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Down to the Wire

For Wisanu Charoenkul, house calls are not things of the past. The Redmond orthodontist will go just about anywhere to tame unruly wires on patients’ braces —whether that’s the parking lot at a little league game or the bathroom at a local bowling alley. Or, as it happened several years ago, a family room floor. While wrestling with a sibling, a 10-year-old patient managed to hook the braces on his front teeth to the carpet. “The glue that secures braces is designed to let go of your tooth,” Charoenkul says. But the boy was too afraid to yank himself free, so there he remained with his face planted on the ground. Cue Dr. Charoenkul and a mini pair of Leatherman pliers. A few tugs on the boy’s lips and some “awkward shimmying” had him freed of the most unlikely wrestling knockout move. —Cassandra Calderon

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A Wager Gone Wrong

Wisconsin native Libbi Finnessy’s Bellevue dental office is a stage for the bitter rivalry between the Seahawks and her beloved Packers. Patients might arrive for cleanings sporting green-and-blue jerseys, but she makes sure they leave with Packers toothbrushes. One time before a big game, Finnessy bet a patient that if the Packers were victorious, she would earn a spin in his Aston Martin V12 Vantage—a bet that she won. But Finnessy was unfamiliar with the V12’s sensitive clutch (a Toyota pickup girl herself) and promptly backed the classic 007 luxury car into a pillar. So dentist and patient struck a new deal: free dental visits to repay the cost of the damage. “If only he had rotten teeth,” Finnessy muses, because she may be reimbursing her patient with free services for the rest of his life; he happens to be an exceptional flosser. —Jane Kidder

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An Unbearable Toothache

In 2013 father and son Drs. Edmund and Steven Kwan performed a root canal—a routine procedure for the endodontists except for one fact: Their patient, Boris, was a 900-pound polar bear. As volunteer dentists at Point Defiance Zoo, the Kwans were called in after the 27-year-old carnivore, rescued from a Mexican circus in 2002, broke his massive canine tooth from the normal wear and advanced age. “They don’t have any of the decay from too much soda pop that we humans do,” Steven says. Boris slept while the team attempted to access the tooth from the front, but their instruments were not large enough for a tooth three times the size of a human’s. The Kwans needed to swap out the small microbrush for other tools. Even with the unusual circumstances the endodontists were able to save Boris’s tooth, and left the zoo smelling only a little like fish. —Amanda Raschkow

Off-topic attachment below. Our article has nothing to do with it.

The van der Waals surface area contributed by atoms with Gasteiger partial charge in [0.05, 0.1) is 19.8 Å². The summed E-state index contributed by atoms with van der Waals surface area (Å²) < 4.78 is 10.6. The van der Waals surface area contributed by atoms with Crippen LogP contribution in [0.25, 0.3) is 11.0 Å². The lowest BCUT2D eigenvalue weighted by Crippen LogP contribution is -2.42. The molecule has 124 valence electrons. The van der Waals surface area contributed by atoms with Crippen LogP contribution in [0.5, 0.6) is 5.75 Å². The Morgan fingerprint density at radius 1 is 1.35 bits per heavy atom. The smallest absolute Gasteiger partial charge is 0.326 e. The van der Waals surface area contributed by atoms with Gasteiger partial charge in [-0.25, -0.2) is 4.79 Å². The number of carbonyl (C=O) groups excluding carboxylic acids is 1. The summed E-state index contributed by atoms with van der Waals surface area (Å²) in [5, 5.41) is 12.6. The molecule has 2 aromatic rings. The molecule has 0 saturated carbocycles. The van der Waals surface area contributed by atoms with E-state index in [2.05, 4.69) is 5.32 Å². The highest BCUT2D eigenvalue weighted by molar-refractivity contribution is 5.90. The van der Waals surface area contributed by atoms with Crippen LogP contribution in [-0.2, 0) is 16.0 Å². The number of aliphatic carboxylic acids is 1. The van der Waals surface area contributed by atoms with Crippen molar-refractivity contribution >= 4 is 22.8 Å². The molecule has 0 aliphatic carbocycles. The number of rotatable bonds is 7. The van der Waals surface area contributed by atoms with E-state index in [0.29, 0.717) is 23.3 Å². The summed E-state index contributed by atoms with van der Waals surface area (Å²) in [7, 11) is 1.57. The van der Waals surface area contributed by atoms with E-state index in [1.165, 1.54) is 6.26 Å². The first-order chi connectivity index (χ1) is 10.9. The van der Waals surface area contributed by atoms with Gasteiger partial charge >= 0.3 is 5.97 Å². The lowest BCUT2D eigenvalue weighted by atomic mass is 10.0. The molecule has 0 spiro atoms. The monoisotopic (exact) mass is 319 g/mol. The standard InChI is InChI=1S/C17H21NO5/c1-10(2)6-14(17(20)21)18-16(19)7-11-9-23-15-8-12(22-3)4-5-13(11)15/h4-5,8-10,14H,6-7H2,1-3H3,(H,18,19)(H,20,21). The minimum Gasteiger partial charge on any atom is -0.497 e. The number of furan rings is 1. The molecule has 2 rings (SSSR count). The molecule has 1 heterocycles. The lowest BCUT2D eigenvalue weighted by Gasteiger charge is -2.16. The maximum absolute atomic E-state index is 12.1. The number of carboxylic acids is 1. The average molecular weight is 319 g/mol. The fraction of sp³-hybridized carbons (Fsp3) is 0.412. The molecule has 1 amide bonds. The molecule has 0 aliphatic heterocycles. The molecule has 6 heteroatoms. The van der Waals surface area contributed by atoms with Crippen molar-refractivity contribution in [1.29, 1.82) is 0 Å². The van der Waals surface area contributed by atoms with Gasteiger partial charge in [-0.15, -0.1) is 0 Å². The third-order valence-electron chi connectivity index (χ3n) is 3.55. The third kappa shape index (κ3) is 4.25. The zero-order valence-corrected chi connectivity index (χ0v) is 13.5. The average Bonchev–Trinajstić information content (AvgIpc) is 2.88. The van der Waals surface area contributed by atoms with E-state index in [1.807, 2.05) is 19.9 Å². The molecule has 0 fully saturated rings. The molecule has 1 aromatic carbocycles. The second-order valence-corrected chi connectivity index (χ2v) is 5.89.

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Young Nala Meets David the Dragon

The lobby of Dr. Purva Merchant and Dr. Kristi Linsenmayer’s Interbay dental practice is stocked with a menagerie of stuffed animals just in case children need help quelling preoperation jitters. This past March a seven-year-old came in with a tooth problem and needed it addressed fast; she would be playing the role of Young Nala that evening in a traveling production The Lion King. Performing all over the country in front of large crowds was one thing, but a dentist prodding around in her mouth made the young actress nervous. That is, until she befriended Danny the Dragon, whose big teeth she happily brushed while Dr. Purva tended to other patients. She made it to the Paramount Theatre in time and pain free, where she put on her makeup, had her hair styled into ear-shaped curls, and sang the opening number with a cast made up of a livelier kind of fake animals. —Jack Russillo

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